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Europe Data Protection Digest | A view from Brussels: A look inside the IAPP Europe DPC 2023 Related reading: A view from Brussels: EU formally adopts Data Act



It is that time of year again. The rain has arrived, autumn-colored leaves are falling from the trees and privacy pros took over the Square conference center in central Brussels for the IAPP's 12th Europe Data Protection Congress. This week, the European capital hosted nearly 3,000 practitioners, regulators, policymakers, academics and researchers for the biggest European gathering of privacy and data protection minds.

The IAPP Congress had its best and most comprehensive line-up of European officials to date. Addressing the closing general session, EU Justice Commissioner Didier Reynders (who currently also holds responsibility for the competition portfolio) restated, that in light of the many EU digital policies being implemented, the General Data Protection Regulation remains the cornerstone of the European legal framework for personal data processing.

While data protection authorities may be the designated supervision and enforcement agencies for that framework, it will be incumbent on member states to ensure proper cooperation at the national level among the various agencies that may otherwise be involved. Reynders also announced the European Commission will organize a global conference next year, inviting other jurisdictions around the world that have adequacy capabilities to advance global collaboration. According to IAPP research, 74 jurisdictions vest powers in either a data privacy regulator or government authority to designate other jurisdictions as having "adequate" data privacy standards.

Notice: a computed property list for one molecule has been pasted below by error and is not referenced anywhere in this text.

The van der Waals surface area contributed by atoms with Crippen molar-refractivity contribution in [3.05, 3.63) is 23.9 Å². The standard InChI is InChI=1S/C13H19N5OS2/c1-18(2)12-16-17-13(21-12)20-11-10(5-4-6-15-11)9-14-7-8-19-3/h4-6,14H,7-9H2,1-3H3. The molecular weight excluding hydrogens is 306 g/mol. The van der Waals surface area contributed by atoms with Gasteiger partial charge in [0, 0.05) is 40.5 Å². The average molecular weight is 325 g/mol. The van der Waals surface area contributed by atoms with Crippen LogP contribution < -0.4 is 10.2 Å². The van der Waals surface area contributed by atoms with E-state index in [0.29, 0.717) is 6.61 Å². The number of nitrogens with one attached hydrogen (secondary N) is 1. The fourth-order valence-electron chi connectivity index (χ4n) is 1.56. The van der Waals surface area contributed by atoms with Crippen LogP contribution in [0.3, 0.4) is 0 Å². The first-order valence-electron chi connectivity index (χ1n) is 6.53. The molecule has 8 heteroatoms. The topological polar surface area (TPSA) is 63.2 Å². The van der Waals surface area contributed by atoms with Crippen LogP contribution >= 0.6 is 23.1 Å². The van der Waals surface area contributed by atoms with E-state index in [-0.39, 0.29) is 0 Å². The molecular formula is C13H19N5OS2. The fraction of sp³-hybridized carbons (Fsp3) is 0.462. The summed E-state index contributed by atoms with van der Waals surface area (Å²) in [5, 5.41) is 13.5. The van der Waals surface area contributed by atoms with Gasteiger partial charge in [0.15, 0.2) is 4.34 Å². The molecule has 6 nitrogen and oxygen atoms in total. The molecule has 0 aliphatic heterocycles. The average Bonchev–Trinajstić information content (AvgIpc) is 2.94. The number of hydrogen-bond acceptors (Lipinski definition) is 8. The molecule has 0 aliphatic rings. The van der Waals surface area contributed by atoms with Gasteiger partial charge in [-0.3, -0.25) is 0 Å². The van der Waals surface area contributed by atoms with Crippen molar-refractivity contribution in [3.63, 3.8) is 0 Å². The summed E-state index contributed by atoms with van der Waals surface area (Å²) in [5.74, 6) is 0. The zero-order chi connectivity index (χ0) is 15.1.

During Congress, European Commission representation ranged across DG Justice (with speakers on data transfers, GDPR review, the new landscape of EU data regulations, online advertising and the legislative proposal on procedural harmonization of cross-border enforcement), DG Connect on reconciling competing interests between privacy and other policy objectives, DG Home Affairs (addressing data access by and for law enforcement including under the new e-evidence legislation) and DG Competition on navigating antitrust and privacy intersection.

The European Parliament was also well represented, with an expected emphasis on AI governance and negotiations of the AI Act with its two co-rapporteurs, Dragoș Tudorache and Brando Benifei, conveying that negotiations are reaching a pivotal moment on 6 Dec. as one of the last opportunities this year to reach consensus on the draft legislation. MEP Bart Groothuis, lead MEP on the update of the EU's primary cybersecurity directive, discussed the European cyber strategy and its implications for privacy. Children's online safety was also discussed with MEP Paul Tang, who is active on the proposal to fight child sexual abuse material, which is progressing slowly.

Regulators were also in attendance, with speakers representing Belgium, Finland, Germany, Ireland, Italy, Morocco, Norway and the U.K. I had the pleasure of interviewing Anu Talus, the chair of the European Data Protection Board, who was elected in May for a five-year mandate. The Finn explained that she will build on the existing priorities of the board but is crafting her own strategy that will be released in early 2024. Check our team's reporting on the ground on all of the above in these columns.

Next stops: the Data Protection Intensive: UK in London in February 2024 and the Global Privacy Summit in Washington, D.C. in April. Programming is underway for both events, but registration is already open.

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